Still stuck in the lean years

2013-02-28 00:00

This year’s budget confirms that the country’s economy is still on the ropes. Growth forecasts are down, inflation is expected to rise and the budget deficit will widen some more over the medium-term period. The Treasury is doing its best with what it has, but it’s time to pull out the penknife and carve a new notch in our belts. By Paul Berkowitz

THE forecasts for household consumption growth over the medium term have been slashed compared with last year’s budget projections: growth for the 2013 calendar year was previously estimated at 3,8%, now revised down to 3,1%, while growth for 2014 was expected to be 4,2% and is now forecast at 3,7%.

Similarly, government consumption growth was expected to be 4,1% for each of the three years (2012, 2013, 2014) of last budget’s medium-term estimate; it is now forecast to be 3,3% in 2013 and 2014. Government consumption growth in recent years has averaged between 4,5% and five percent, so this year’s estimates are the clearest call for austerity yet from the Treasury to the rest of government.

Worryingly, the previous estimate for 2012 export growth has been cut deeply from 2,9% to just 1,1%, confirming that even the modest forecast from Treasury was more than twice the actual growth figure.

The continued downward revision of export growth is feeding directly into forecasts for the current account balance.

In last year’s budget, the medium-term estimate for the current account deficit was some 4,5% of GDP.

By October’s medium-term budget policy statement, (MTBPS) the Treasury was forecasting a deficit of 5,8% in 2013 and 5,5% in 2014.

Those estimates have worsened again: the deficit for 2013 is now forecast at 6,2% in 2013 and 6,3% in 2014. There’s a good chance that such large deficits will ratchet up the pressure against the rand.

Forecasts of GDP growth have also deteriorated.

By last year’s MTBPS, growth forecasts for 2013 and 2014 had been whittled down to three percent and 3,8% respectively. Pravin’s penknife has shaved another 0,3% points off both forecasts: only 2,7% growth is expected for this year and 3,5% for next year, with growth rising to 3,8% in 2015

Even estimates of CPI inflation have increased, which shouldn’t happen against a backdrop of low growth and subdued demand, but the budget review admits that “adjustments to the consumer price index (CPI) to account for … the increasing weight of fuel and electricity” will increase inflation. The forecast for 2013 rises from 5,3% to 5,6% and the 2014 forecast rises from 5,1% to 5,5%.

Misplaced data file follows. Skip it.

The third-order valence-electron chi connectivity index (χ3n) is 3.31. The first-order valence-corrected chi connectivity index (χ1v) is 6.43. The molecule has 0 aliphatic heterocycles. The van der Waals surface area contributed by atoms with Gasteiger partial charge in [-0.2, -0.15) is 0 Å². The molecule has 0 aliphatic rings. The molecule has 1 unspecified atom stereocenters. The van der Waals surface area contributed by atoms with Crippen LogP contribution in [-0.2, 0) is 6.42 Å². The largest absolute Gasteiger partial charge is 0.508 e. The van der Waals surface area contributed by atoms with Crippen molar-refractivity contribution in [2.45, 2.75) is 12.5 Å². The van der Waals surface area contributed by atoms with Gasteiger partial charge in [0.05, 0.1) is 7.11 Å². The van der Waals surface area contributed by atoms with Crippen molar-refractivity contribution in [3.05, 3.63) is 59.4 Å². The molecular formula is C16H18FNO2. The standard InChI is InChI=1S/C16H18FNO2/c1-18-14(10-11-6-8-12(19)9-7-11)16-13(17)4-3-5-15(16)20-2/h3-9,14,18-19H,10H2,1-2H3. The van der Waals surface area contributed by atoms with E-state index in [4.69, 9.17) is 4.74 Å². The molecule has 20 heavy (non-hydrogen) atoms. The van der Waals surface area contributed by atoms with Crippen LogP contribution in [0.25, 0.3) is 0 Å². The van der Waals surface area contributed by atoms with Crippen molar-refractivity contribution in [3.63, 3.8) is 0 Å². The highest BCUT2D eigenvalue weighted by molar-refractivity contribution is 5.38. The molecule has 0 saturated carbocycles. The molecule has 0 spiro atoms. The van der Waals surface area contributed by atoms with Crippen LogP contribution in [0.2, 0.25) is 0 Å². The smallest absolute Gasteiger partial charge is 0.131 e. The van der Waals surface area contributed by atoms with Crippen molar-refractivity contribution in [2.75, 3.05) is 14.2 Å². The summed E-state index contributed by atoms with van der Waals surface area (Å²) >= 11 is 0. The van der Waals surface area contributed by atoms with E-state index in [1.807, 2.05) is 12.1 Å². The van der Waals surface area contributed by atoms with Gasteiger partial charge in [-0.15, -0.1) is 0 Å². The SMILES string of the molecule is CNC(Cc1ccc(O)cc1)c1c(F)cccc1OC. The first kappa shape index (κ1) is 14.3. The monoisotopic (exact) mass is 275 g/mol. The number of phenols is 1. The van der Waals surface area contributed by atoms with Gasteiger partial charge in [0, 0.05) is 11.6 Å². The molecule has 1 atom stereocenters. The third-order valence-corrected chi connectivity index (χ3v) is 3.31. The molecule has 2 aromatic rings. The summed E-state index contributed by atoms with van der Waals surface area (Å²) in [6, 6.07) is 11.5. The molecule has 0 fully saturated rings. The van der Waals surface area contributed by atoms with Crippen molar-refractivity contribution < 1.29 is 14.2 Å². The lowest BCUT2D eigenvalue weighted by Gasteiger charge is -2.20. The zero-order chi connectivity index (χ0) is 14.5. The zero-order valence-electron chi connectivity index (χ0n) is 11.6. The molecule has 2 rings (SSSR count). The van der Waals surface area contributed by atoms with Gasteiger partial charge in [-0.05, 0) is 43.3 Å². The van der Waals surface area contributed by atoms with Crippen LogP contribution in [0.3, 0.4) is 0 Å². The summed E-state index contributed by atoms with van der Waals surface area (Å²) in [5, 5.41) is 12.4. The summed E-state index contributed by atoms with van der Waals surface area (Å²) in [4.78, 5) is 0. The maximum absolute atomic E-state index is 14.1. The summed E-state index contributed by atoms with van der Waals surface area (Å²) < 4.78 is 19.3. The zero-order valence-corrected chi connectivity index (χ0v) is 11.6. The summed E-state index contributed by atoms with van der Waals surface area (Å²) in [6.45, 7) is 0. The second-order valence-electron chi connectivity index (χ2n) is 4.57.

Government’s failed microeconomic interventions into the market will increase the inflation burden on the average consumer by anywhere from 0,1 to 0,4 percentage points — and this burden is likely to be higher for poorer consumers.

Last year this time, it was remarked that the Treasury had accepted a couple of “lost years” to poor growth and this acceptance appears to have extended through to 2015. Growth will almost certainly remain below four percent until at least 2016. This reality must be contrasted against the ambitious goals of the NDP and its call for at least five percent annual growth to cut unemployment and poverty

Fiscal Policy

The Treasury has done its best to contain expenditure, and on paper it has been quite successful. The problem, however, is with the collection of revenue (or lack thereof).

Lower economic growth has led to a fall in expected revenue. The anticipated revenue for the previous financial year (2012/13) has fallen from the 2012 budget estimate of R905 billion to R888 billion — a loss of some R17 billion to the fiscus. There have been similar reductions for the 2013/14 financial year (from R1 006 billion to R986 billion, or a R20 billion fall in revenue) and 2014/15 (from R1 118 billion to R1 091 billion — a R27 billion fall in revenue).

This annual hole of around R20 billion a year doesn’t seem like a lot, but it will add at least 0,5% to the budget deficit in each year over the medium term.

The 2012/13 budget deficit estimate (as a percentage of GDP) has risen from last year’s budget figure of 4,6% to 5,2%, the estimate for 2013/14 has risen from four percent to 4,6% and the 2014/15 deficit is expected to come in at 3,9%, compared to the previous estimate of three percent.

The Treasury has expressed its determination to fight the good fight and keep the ratings companies happy. It has adjusted downward the allocations to national departments, cut the contingency reserve and will conduct expenditure reviews to boost the efficiency of government spending.

Hopefully these interventions will ensure the ongoing stability of the fiscus. The Treasury’s tug-of-war is intended to help keep the country on its feet, but ground continues to be lost. Revenue collection as a percentage of GDP is expected to remain above 28% over the medium term, while expenditure will remain above 32% of GDP for the next two years.

As a result of lower GDP growth and revenue collection, South Africa’s debt burden has grown steadily over the last five years. In 2008, the country’s debt-to-GDP ratio was well below 30%; in 2013, it is estimated to be around 40% and it is expected to stabilise at close to 45% over the medium term. This isn’t bad by developed-economy standards, but in comparison to our developing-nation peers it is pretty poor. In a comparison to 19 other emerging economies, South Africa’s debt-to-GDP ratio outstripped the average ratio in 2011 and the gap is expected to widen over the medium term.


There is even less room available to the Treasury to manoeuvre than in last year’s budget. Much of the hoped-for improvement in the macroeconomic and fiscal metrics is dependent on higher economic growth and revenue collection. Unfortunately, there doesn’t appear to be a short-term solution on the horizon.

Originally published in

Daily Maverick and iMaverick

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